Nestling on a golden-sand crescent bay in the far north of Mauritius, LUX* Grand Gaube is a luxury boutique resort with sole access to two of the island’s best beaches. From the moment you drive through the artisan wrought-ironwork gates on to the 25-acre site, past gleaming buildings and verdant landscaped gardens, you can sense you’re in for an exciting experience with some drama. And with the smiling reception greeting you at the zen-modern reception area, where cool breezes waft you to take a view of the Indian ocean, you appreciate the place is all about guest comfort.
As part of the LUX* Resorts and Hotels group – which has five-star resorts in the Indian Ocean, Asia Pacific, Middle East, and Europe – LUX* Grand Gaube repeats the firm’s mantra and ‘stages exceptional experiences’ in different locations. It was refurbished in recent years, and architect Jean-Francois Adam created higher ceilings and a wider aspect, adding glass everywhere to ‘improve the chi flow’.
Kelly Hoppen worked her deco alchemy creating ‘eclectic retro-chic’ interiors, inspired by her South African roots and travels in Capri and Antiqua; her signature glam taupes and silvers are sprinkled like fairy dust through the resort’s ocean-facing frontage, with its infinity pools and main dining area. Local artisan-made wicker chairs and baskets work alongside bespoke furniture by Italian company Gervasoni. It’s barefoot luxury with Studio 54-style gloss.
In such a big area on a tropical resort, the landscaping is critical, and Chelsea-gold winning designer Stephen Woodhams has done a beautiful job of working rambling exotic plants with the palm and banyan trees, some of which are ancient. The private sun decks and serene secret gardens are enhanced by his horticultural craft, with orange and pink bougainvillaea, silver-grey ferns and pretty blue plumbago.
There are three main pools, one adults-only on the tip of the peninsula, and jumping out as you wander around, are the artwork murals by French street artist Jace, whose Gouzou character is reminiscent of Keith Haring; and bright beachside scenes by Camille Walala.
Spa & Wellness:
With more than one hectare dedicated to the spa and wellness area, there’s plenty to keep spa bunnies happy. The LUX* ME spa has 11 treatment rooms and three pools with cold, ambient and heated bathing, a steam room, and sauna. There’s also a Murdock Victorian-style barbershop, salon and nail station. The spa is suitably zen and tranquillity-inducing, lambently soothing and suffused with gentle herbal aromas. I tried the Carita Les Grands Soins signature treatment featuring 14 distinct applications of gorgeous smelling products. The spa also stocks Essie and Shirley Page treatments and holds mindfulness, yoga and tai chi sessions in its secluded garden.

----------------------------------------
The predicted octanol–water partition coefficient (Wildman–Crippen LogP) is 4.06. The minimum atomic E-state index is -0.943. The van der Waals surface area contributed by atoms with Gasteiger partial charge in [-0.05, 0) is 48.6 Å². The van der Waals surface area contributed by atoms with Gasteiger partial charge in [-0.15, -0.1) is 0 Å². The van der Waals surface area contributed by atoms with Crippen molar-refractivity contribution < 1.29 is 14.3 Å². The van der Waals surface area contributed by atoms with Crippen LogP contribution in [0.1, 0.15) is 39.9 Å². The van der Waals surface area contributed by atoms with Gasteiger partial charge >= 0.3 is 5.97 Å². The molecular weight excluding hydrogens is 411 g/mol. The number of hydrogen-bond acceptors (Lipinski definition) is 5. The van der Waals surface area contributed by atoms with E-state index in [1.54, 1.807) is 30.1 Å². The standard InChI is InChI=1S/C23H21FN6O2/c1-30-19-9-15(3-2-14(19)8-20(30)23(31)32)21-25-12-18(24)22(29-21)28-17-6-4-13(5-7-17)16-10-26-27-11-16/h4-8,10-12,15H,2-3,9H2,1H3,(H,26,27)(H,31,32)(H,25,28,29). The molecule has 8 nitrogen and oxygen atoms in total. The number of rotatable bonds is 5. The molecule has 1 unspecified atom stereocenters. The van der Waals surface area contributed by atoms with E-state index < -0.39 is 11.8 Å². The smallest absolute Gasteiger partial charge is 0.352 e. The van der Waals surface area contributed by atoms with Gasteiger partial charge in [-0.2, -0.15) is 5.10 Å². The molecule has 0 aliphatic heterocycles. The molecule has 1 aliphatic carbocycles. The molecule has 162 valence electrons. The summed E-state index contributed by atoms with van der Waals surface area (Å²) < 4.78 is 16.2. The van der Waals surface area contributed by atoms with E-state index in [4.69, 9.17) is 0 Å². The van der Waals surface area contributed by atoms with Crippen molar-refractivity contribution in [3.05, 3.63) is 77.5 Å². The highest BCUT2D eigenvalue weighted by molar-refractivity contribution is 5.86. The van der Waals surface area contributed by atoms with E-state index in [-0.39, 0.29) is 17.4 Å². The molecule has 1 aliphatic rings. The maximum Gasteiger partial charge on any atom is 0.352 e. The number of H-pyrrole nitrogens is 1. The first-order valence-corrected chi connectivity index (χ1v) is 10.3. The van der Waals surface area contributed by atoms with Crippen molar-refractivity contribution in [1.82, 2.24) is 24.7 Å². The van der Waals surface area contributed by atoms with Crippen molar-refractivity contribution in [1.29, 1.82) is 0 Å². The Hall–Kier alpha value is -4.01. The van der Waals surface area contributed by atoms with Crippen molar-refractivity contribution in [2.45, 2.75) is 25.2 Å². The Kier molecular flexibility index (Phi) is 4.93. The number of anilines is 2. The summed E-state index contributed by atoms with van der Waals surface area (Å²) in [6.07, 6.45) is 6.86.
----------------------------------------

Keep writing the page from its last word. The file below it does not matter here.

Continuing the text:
Around the site:
A stretch Mini Cooper has been converted into a quirky ice-cream parlour, serving the best Italian ice cream I’ve tasted this side of Florence (where gelato was created). The cream used in it is flown in from Italy, explains ice-cream chef Roshni. There are retro red phone boxes where you can call home, for free and the LUX* coffee bar has a connoisseur’s menu, including ‘nitro cold brew’ presided over by skilled baristas. There’s also a plush cinema for evenings or to while away a rainy spell.
LUX* Grand Gaube has 186 sea-facing rooms and suites, most with wide balconies. There are three open-plan villas with plunge pools and dedicated service. The vintage rattan colonial-style continues in the bedrooms, where you’ll find supremely comfy beds and homely touches such as artisan jewellery bowls, snack trays and a tray of ingredients for mixing rum cocktails with instructions on how to do it. Silky soft robes and slippers are available, and the bathrooms are gold and honey-hued marble. Romantic junior suites have outdoor vintage bathtubs with a sea view.
In a self-contained resort, this had to be good – and in fact, it’s excellent. There are six restaurants and seven bars offering a paradise for food lovers, reflecting the local fare, which is an intoxicating mix of French, African, Indian and Chinese – as well as every international cuisine under the sun.
Inti (meaning God of the Sun), is the island’s first Latin American restaurant; serving Peruvian delicacies such as salmon ceviche, raw fish marinated in citrus, and Lubina Chilean hoba-leaf-wrapped chunky sea bass that wizard-chef Luciano Augustin Carabini has flown in from Chile. I tried a dessert called Sight of the Woman From Lima; she must be dynamite, judging by its heady combo of cinnamon, almond and passion fruit.